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PALESTINIAN ART: RESILIENCE AND INSPIRATION
March 23 – September 30, 2020
The exhibition Palestinian Art: Resilience and Inspiration presents a group of prominent Palestinian artists, who have been inspirational not only to the younger generation of artists in Palestine but equally to the wider audience. In a time of defiance and instability in the region, the artworks deliver a message of resilience in the face of all odds.
In Khaled Hourani’s works, the spirit of resilience is apparent and strong. Each work presents a child jumping high in the air over the Israeli Apartheid Wall, which appears of no significance or importance. Hourani focuses on the young generation, who takes upon themselves to challenge occupation regardless of what happens in the political arena; these are the same kids who are seen in demonstrations on the streets bare-chested challenging heavy Israeli artillery, the children of the future.
On the other hand, Nabil Anani’s series of artworks titled “Demonstration” present tangled bodies of women, men, and children moving in different motions. The spontaneity of the people – women holding children, couples hugging, children sitting on the shoulders of mothers, reflects the centrality of protest against the occupation in the lives of Palestinians. In each artwork, one can catch a glimpse of a domestic animal, a dog, a dove, or a goat hidden between the human bodies as if the artist is trying to include various elements of daily life in these communal actions.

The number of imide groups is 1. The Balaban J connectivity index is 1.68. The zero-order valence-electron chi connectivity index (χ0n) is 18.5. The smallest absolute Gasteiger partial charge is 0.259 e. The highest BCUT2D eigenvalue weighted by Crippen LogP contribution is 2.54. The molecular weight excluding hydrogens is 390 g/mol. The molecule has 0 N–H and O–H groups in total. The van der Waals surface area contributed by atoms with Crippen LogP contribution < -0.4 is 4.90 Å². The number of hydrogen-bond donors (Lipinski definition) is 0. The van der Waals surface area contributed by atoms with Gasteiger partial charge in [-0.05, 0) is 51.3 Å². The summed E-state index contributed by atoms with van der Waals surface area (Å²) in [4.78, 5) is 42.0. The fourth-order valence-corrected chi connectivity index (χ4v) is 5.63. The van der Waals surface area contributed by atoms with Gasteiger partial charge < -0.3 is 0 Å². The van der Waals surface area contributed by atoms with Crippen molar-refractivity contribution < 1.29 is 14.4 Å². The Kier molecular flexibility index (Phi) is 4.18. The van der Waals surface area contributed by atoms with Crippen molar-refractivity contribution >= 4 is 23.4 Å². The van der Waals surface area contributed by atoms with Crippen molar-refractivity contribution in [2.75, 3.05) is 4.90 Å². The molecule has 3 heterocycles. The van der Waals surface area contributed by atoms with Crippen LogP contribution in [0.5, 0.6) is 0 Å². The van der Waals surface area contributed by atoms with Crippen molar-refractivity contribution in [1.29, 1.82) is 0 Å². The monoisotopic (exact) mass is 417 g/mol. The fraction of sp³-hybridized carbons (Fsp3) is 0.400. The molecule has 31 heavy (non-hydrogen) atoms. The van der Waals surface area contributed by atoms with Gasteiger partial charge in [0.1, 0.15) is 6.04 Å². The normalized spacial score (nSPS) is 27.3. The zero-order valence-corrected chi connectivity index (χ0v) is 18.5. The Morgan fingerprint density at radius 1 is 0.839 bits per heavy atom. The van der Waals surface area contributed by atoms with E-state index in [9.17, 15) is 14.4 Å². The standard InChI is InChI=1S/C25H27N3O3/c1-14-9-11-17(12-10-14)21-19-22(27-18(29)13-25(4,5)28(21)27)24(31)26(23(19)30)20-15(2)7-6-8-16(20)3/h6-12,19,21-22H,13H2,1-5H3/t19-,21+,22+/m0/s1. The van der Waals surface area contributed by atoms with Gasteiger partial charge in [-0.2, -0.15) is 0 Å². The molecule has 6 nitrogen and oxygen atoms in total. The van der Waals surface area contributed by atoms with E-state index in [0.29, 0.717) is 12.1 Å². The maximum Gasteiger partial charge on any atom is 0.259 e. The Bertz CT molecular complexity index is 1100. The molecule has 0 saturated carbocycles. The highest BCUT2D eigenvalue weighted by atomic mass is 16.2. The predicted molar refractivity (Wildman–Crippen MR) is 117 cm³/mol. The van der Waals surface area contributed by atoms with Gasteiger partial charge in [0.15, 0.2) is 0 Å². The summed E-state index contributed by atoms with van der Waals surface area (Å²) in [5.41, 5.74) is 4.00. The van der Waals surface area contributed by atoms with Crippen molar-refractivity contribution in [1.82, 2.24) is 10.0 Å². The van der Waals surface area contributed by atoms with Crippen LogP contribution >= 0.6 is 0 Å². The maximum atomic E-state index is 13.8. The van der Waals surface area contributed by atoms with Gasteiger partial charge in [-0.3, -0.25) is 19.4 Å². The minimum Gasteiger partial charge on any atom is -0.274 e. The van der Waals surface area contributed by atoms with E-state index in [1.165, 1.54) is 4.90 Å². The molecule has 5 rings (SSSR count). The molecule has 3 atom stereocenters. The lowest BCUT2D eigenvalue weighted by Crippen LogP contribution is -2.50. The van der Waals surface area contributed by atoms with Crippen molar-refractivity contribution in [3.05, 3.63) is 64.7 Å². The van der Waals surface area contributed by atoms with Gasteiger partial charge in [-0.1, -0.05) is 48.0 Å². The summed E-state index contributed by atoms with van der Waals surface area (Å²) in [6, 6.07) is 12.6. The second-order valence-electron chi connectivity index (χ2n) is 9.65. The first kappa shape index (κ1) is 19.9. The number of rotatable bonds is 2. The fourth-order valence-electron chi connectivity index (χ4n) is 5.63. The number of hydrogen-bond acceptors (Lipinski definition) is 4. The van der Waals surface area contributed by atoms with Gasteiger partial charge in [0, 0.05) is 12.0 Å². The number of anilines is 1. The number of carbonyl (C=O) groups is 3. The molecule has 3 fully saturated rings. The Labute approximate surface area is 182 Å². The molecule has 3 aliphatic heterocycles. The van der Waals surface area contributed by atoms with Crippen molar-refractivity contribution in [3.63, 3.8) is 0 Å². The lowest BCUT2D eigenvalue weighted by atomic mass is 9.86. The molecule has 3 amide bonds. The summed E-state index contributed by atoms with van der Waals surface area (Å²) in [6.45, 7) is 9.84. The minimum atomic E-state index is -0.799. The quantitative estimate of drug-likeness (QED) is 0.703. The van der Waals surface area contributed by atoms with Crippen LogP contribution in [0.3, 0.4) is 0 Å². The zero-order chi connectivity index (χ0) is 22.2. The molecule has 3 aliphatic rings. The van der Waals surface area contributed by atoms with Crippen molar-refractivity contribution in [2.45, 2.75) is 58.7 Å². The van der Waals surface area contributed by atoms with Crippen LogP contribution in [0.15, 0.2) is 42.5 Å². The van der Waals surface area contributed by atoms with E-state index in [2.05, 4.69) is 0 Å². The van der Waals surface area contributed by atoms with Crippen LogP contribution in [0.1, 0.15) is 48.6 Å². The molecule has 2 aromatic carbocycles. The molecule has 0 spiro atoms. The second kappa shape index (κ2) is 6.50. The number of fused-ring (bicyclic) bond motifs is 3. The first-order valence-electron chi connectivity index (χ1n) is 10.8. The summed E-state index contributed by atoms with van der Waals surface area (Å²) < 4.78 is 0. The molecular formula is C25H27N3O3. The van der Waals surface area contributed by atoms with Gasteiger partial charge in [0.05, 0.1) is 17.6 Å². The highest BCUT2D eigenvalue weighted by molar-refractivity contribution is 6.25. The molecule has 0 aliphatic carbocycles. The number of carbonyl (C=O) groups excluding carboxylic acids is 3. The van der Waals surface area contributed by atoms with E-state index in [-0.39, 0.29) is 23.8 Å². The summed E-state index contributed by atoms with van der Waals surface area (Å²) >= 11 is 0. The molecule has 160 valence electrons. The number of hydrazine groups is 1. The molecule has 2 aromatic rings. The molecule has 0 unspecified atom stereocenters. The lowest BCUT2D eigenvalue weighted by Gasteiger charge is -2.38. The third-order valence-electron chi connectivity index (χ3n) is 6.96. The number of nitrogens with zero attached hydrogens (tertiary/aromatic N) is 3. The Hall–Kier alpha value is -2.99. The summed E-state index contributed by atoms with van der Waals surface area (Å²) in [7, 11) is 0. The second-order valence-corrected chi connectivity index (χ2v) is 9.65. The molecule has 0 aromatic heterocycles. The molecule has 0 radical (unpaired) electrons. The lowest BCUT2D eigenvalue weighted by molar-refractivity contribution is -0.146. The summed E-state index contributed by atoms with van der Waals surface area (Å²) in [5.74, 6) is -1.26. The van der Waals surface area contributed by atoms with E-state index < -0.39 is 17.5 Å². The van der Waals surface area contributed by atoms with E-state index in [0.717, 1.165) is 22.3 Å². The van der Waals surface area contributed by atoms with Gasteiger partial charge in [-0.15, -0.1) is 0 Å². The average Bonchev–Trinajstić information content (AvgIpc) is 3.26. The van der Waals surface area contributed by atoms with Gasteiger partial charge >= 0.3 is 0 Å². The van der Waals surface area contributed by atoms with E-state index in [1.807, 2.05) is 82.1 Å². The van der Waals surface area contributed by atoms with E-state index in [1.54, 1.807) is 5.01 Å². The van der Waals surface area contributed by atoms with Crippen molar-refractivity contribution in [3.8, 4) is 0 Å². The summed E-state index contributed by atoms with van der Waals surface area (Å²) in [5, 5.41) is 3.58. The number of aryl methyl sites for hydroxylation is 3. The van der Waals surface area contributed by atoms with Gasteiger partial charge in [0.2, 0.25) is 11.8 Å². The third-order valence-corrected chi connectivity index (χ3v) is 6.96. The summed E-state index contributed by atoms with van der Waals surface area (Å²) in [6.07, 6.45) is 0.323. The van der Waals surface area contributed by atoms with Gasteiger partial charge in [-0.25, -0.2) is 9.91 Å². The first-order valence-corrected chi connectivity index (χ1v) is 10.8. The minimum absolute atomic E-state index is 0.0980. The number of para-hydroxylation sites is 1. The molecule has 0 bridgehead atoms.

On a long stretch of canvas, Sliman Mansour’s “Revolution was the Beginning” tells the story of Palestine since the Nakba of 1948. Starting with the displacement of Palestinians the artist presents several milestones in the Palestinian struggle. The canvas starts with a scene of a refugee camp under a dark thundery sky (on the right) and ends up with an image of a young man and woman marching while carrying a Palestinian flag (on the far left). Several direct symbols appear in the artwork, reflecting the right of return, imprisonment, the Apartheid Wall, martyrdom and the transformation of the nature of the Palestinian struggle through history. The artist makes the Dome of the Rock and olive groves, a focal point in the painting.
Tayseer Barakat participates in two artworks titled “Light in the Dark.” Unlike the classical realism style of Hourani, Anani, and Mansour, both works are abstract in style. Yet the artworks tell the story of people in confinement yearning for freedom. They consist of several windows of mainly black and white colors, each presenting a different story: 1948 Nakba, dispossession, the Intifada, Israeli invasions of Palestinian towns, the Apartheid Wall, Jerusalem, and other details of living under occupation. One can notice a competition between the black and the white colors, a fight for domination in each square as if the artist is redeeming the “white” from a well of a lost memory (black) in an attempt to document for future generations.